In Chinese medicine menopause is looked at as a period in which the energy of the kidney is declining. For the Chinese doctor the kidney has a corresponding emotion, tissue, sensory organ and element. These are respectively, fear, bone, ear and water. The adrenal glands on the top of the kidney are responsible for producing the hormones that the ovaries used to produce. Chinese herbal medicine is one of the best ways of treating the menopause as the approach is holistic and this appeals to the condition as it very much a mind body spirit imbalance. The herbal formulas that the Chinese doctor will give will replace the estrogens that you are now not producing with plant estrogens. One of the formulas in Chinese medicine acclaimed for its beneficial effects for the menopause is called four things soup.

StarGate Nutrition is really helpful for the menopause as your system changes. Packed with all the vitamins and minerals you need in a safe form, you are guaranteed not just quality but also peace of mind because you are safeguarding your health.

Copyright Ralph Quinlan Forde 2007

By: Ralph Quinlan Forde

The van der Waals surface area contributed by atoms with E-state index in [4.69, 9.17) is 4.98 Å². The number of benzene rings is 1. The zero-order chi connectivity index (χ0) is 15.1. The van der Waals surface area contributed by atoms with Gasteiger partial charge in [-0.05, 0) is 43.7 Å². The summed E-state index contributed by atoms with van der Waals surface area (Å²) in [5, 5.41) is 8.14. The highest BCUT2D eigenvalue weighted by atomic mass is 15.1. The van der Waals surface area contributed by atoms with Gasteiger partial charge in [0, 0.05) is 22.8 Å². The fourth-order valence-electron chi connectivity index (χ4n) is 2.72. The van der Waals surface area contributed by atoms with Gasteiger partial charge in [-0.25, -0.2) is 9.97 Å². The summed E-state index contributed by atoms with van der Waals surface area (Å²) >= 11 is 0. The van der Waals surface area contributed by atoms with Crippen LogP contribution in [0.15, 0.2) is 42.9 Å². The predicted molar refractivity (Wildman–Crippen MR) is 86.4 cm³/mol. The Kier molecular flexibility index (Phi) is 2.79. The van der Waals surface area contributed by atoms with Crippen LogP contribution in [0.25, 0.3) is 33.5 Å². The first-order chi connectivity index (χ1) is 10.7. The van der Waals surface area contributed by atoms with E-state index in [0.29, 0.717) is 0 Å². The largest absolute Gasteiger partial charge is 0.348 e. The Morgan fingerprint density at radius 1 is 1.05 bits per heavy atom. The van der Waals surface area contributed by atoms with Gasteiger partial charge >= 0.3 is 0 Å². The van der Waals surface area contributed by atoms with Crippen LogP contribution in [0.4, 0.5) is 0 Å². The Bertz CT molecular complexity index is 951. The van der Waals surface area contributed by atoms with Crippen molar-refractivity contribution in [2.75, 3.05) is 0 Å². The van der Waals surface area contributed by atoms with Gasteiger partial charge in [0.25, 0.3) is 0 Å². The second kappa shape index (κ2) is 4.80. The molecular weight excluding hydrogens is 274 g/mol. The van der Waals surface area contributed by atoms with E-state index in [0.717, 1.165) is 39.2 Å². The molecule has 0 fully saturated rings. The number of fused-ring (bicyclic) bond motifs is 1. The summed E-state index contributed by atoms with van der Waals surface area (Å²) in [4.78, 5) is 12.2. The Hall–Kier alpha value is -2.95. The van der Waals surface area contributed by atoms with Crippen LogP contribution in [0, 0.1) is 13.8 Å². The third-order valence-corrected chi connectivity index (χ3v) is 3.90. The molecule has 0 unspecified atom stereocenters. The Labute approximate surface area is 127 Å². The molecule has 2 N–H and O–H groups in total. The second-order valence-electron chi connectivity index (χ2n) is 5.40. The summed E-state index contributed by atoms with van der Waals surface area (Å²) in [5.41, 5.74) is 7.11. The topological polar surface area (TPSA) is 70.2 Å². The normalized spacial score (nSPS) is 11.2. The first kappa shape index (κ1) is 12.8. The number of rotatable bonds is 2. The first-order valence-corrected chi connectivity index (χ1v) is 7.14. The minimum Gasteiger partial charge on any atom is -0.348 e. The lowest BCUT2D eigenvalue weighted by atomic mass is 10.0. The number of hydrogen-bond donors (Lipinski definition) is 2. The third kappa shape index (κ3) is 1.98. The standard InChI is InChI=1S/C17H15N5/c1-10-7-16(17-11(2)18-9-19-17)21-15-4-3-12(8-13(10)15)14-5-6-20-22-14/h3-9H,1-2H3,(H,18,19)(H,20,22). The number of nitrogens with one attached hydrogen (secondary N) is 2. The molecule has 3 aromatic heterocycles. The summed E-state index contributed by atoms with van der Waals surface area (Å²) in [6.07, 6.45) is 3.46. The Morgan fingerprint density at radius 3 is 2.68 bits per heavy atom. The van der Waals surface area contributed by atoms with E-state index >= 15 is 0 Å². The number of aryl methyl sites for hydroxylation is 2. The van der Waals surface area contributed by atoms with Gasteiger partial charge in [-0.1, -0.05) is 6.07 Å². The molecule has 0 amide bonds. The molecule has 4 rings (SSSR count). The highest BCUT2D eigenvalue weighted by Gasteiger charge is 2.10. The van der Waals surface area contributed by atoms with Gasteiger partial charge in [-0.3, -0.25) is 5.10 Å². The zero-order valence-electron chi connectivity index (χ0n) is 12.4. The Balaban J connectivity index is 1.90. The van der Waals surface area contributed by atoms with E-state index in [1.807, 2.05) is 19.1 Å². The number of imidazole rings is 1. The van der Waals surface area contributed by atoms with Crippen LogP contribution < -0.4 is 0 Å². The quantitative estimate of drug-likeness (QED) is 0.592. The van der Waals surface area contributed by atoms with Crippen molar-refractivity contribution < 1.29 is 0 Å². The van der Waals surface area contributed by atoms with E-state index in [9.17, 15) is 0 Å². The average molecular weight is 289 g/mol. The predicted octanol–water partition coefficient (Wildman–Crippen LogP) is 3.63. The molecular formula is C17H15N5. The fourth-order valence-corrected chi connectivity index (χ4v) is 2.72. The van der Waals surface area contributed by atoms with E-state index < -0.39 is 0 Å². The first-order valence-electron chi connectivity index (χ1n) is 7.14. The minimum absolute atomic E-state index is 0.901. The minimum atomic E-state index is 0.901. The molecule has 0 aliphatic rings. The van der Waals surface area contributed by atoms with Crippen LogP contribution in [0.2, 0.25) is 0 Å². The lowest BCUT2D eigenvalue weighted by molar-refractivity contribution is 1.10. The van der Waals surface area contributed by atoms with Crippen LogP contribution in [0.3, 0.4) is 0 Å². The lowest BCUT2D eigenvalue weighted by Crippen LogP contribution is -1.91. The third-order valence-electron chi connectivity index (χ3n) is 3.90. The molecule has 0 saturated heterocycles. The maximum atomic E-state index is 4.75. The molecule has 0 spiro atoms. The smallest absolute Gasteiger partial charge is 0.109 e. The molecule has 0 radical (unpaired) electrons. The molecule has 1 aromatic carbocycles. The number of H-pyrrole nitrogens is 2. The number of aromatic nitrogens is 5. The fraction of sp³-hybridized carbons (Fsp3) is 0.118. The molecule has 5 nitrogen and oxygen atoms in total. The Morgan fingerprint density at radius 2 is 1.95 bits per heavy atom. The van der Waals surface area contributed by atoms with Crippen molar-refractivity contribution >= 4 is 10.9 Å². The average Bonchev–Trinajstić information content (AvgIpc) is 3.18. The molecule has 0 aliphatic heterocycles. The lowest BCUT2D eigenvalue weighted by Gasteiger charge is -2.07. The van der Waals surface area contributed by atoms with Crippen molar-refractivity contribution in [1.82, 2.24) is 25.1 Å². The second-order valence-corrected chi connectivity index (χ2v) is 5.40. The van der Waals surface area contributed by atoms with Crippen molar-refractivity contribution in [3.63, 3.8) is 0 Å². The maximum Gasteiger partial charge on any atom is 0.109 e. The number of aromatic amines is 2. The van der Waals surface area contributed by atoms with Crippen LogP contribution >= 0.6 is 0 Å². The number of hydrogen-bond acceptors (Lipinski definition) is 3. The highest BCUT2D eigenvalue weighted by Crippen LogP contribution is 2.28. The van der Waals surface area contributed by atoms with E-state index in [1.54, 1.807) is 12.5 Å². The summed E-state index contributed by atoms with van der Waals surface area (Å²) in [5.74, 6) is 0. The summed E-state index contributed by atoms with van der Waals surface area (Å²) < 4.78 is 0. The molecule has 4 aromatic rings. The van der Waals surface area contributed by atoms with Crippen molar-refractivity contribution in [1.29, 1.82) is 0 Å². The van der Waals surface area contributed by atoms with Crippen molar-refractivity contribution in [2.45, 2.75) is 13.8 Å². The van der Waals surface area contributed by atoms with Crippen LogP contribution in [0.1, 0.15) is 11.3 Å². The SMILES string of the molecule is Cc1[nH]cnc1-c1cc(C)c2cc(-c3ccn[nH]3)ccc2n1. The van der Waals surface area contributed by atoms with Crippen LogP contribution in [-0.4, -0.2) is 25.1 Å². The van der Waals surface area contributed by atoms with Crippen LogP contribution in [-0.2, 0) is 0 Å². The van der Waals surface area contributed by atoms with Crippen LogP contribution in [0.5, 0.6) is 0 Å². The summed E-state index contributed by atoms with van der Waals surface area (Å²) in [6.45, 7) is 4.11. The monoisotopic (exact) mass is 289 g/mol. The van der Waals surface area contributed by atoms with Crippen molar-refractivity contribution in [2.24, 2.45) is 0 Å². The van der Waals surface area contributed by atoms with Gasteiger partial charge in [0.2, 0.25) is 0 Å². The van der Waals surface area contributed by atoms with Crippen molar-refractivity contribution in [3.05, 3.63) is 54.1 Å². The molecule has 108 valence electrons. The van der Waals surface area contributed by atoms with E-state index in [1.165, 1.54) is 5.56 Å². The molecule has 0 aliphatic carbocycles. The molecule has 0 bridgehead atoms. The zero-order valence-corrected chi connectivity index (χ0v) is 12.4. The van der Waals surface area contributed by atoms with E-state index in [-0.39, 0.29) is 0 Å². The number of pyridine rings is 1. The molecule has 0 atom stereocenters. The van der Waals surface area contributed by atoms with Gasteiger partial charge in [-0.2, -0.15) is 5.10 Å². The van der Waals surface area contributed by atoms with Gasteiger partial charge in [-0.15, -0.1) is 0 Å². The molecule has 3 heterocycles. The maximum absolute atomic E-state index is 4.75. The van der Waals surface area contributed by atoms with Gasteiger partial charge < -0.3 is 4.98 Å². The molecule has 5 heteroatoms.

About the Author:

Ralph Quinlan Forde who is a Holistic Medicine Consultant. Ralph was awarded Biotechnology BSc(Hons) from The University of Reading. He was an entrepreneur at an early age and set up his first company Nephra Biotechnologies after just leaving University. He was awarded by the Department of Enterprise for this project and Shell LiveWire. He has written for over eight publications over 10 years and has specialised a great deal on health.The Independent on Sunday, The Sunday Herald, Tescos Magazine and The Irish Examiner are some examples.

His workshops have received great reviews and the participants have said that they really benefited from these courses. His first book The Book of Tibetan Medicine is being published worldwide in March 2008. His latest project is about the promotion and sale of real nutrients in order to prevent disease. He is very excited about
that he has founded and what it may be able to do to alleviate human suffering over the coming decades. The foundation also aims to conserve and preserve healing medical systems for future generations. He wants to harness peoples talents and direct them under this umbrella to benefit people world wide.